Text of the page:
Uganda President Yoweri Museveni has yet to say whether he will sign a controversial bill increasing the penalties for gay sex in the African nation.

“There has been pressure from religious leaders and parliament to sign the bill into law,” Tamale Mirundi, a spokesman for the president, told AFP.

Museveni “won't rush to assent the bill before he studies it” fully, Mirundi said.

“President Museveni is a practical president, he takes decisions based on analysis and not on how many support or are against it,” he added.

The measure, approved by lawmakers on December 20, was first introduced in 2009 and drew international condemnation for including the death penalty. The bill as passed replaces capital punishment with life imprisonment for people repeatedly convicted of having consensual sex with a member of the same sex. The sentence can also be imposed in cases where one of the partners is HIV-positive, a minor or disabled. The bill also seeks to outlaw the promotion of homosexuality, effectively silencing opponents of the measure.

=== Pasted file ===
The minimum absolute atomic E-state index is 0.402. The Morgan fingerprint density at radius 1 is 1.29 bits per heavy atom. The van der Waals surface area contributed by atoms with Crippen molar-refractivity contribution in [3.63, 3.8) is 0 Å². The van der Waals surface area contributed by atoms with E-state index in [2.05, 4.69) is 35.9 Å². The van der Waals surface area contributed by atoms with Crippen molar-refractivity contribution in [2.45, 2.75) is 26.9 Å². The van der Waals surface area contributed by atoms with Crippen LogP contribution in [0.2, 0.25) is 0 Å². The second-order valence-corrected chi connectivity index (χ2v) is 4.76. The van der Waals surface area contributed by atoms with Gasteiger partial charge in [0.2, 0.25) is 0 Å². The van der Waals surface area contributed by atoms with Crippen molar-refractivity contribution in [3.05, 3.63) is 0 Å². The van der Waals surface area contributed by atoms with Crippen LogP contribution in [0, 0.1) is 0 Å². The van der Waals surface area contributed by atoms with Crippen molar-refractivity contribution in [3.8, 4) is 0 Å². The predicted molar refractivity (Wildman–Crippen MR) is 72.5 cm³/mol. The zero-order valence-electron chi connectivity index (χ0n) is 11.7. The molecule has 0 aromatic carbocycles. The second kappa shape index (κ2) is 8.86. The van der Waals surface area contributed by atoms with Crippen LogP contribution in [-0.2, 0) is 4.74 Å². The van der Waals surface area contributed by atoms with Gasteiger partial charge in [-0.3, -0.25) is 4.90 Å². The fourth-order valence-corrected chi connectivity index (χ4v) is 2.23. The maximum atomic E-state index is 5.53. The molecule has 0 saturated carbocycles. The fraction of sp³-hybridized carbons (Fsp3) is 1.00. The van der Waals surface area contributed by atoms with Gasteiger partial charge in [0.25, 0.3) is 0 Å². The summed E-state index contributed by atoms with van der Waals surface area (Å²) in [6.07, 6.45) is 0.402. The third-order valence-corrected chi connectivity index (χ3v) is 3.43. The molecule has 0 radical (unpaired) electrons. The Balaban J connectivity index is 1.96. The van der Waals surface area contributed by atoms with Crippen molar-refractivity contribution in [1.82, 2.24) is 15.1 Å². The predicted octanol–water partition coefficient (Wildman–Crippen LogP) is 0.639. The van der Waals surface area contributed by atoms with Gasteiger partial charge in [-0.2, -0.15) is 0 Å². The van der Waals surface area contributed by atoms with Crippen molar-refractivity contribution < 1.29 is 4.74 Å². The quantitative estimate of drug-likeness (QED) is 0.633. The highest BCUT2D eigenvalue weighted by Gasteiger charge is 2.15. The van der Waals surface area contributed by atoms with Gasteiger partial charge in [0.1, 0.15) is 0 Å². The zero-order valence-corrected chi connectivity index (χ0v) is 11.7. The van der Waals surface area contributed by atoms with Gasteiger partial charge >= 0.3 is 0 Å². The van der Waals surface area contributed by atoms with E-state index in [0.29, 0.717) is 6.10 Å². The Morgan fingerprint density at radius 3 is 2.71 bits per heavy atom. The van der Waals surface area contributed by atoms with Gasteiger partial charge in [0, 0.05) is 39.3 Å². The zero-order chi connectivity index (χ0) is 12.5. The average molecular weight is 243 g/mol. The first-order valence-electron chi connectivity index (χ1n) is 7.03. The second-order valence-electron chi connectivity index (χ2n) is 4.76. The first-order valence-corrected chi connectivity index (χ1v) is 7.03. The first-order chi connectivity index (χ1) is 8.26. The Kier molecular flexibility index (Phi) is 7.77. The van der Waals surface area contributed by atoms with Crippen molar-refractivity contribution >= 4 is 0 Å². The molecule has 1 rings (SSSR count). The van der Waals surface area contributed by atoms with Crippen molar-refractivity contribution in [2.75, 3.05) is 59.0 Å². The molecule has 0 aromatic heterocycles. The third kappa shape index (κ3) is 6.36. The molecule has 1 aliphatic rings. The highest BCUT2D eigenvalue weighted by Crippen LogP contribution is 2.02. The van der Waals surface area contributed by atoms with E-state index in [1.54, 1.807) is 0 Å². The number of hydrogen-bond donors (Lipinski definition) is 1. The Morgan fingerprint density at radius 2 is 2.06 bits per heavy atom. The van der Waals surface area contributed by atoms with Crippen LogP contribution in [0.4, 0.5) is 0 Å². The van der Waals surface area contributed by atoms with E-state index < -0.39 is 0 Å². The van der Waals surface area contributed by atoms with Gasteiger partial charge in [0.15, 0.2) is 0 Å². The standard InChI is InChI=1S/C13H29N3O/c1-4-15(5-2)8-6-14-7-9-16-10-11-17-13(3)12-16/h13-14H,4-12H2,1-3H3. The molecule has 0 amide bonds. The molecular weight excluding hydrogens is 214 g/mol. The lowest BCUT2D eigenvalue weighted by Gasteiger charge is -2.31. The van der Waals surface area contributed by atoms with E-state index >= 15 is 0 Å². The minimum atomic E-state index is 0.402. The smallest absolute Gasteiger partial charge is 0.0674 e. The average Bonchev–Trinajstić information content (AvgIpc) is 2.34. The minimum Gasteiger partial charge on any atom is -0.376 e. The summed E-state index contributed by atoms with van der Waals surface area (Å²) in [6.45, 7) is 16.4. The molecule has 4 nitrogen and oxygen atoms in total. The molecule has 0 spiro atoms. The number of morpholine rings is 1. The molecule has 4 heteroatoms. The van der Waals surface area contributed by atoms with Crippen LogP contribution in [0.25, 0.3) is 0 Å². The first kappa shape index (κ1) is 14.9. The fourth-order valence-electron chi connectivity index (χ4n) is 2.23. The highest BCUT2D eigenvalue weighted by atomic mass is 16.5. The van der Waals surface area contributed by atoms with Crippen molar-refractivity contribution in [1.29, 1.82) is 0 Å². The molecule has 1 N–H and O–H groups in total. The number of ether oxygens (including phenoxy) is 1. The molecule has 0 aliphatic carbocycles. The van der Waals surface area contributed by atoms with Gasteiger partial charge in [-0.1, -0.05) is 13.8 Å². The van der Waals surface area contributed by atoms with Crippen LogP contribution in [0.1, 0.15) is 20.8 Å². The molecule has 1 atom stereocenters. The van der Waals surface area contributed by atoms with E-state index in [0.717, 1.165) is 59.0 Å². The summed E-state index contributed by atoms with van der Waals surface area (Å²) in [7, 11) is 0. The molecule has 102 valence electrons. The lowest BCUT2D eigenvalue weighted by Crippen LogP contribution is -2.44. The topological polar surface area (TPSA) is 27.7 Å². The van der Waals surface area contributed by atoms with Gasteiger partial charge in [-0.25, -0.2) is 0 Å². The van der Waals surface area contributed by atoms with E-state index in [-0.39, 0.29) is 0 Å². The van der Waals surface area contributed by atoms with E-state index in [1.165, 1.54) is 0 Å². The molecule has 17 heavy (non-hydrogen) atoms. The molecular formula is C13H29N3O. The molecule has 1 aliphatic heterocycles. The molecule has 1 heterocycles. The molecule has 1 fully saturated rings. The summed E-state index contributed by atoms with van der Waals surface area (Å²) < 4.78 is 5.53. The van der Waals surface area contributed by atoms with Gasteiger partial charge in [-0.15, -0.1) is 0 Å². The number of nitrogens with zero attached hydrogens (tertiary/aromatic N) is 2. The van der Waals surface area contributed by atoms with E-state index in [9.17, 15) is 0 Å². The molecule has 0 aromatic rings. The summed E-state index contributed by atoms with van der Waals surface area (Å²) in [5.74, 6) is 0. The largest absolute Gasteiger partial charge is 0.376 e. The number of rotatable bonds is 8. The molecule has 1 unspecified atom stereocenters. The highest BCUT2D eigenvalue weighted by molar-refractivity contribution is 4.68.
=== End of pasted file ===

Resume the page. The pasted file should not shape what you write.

The United States has said that it was “deeply concerned by Ugandan Parliament's passage of anti-homosexuality legislation.”

(Relate: Desmond Tutu compared Uganda's anti-gay bill to apartheid.)